Alex Kershaw~~4 1/2 and 5 Star Reviews
The Epic Rescue of the Last Jews of Europe in the Desperate Closing months of World War II
When World War I was coming to a close, many Jewish exiles felt they were safe living in Budapest Hungary. Thousands of families came to live in ghettos and were segregated from the rest of the Hungarian community in what they thought would be a safe haven from the Nazi war machine. Alex Kershaw’s The Envoy describes the efforts of Raoul Wallenberg to save over 100,000 Jews from the gas chambers of Auschwitz and other death camps. Wallenberg was a 30-year-old Swede who came from a well-respected family that was very active in diplomatic circles. His education had been worldly in both the United States and travel to the Mideast, which had been encouraged by his grandfather.
Wallenberg was able to use his negotiating skills to obtain funds for the rescue of Jews in Budapest from the United States American ambassador in Stockholm. He received $200,000 from the War Refugee Board in Washington and other support for his rescue mission. When he started his quest, an estimated 12,000 Hungarian Jews died in Auschwitz every day. Upon getting his clearance and funds, he left immediately to begin saving lives.
Kershaw has brought to light the efforts of one man to save so many from the holocaust by his heroic intervention. Wallenberg has received little notoriety in comparison to others like Shindler who saved an estimated few hundred.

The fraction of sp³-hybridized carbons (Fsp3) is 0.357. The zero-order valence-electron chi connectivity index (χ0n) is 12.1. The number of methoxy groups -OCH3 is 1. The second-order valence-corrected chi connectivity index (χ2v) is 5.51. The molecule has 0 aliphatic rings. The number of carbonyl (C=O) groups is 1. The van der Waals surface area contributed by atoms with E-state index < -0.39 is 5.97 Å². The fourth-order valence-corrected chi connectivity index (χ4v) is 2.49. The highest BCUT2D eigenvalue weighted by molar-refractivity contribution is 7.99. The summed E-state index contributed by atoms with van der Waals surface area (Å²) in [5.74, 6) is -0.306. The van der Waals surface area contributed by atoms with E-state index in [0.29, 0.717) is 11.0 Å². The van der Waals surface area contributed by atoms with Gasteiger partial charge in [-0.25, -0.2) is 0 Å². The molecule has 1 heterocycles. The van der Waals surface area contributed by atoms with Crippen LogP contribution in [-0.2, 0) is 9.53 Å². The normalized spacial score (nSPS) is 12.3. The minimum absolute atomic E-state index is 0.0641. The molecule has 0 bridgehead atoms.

The research done by Kershaw is outstanding. He was able to reference conversations he had with survivors, family and others who had direct knowledge of the events, that Wallenberg had been a part. Throughout the book, the stories of several survivors are related. How they interacted with Wallenberg and the impact that he made upon their lives. What makes this an outstanding tribute is the way Kershaw makes the characters’ lives seem real as in an historical novel. Yet, they are the documented truth!
One of the ways that Wallenberg saved lives was his creation of a document he called the Shutzpass. He issued thousands of these passes to Jews who had any connection with Sweden. The connection could be they had written a letter to someone there or had purchased goods. These were safe passage passes which saved people from a trip to the gas chambers. Once they had these passes, they lived in secret safe houses established throughout Budapest by Wallenberg. When the Soviets drove the Nazis out of Budapest, Wallenberg voluntarily went to seek assistance for the Jews that remained. He disappeared in 1947 behind the Soviet curtain. Since that time, his family never gave up hope and tried in vain to find him.
There have been only two foreign people given Honorary United States Citizenship. One of them was Winston Churchill. The other is Raoul Wallenberg who was bestowed this honor by President Ronald Regan as he eulogized him on October 5, 1981.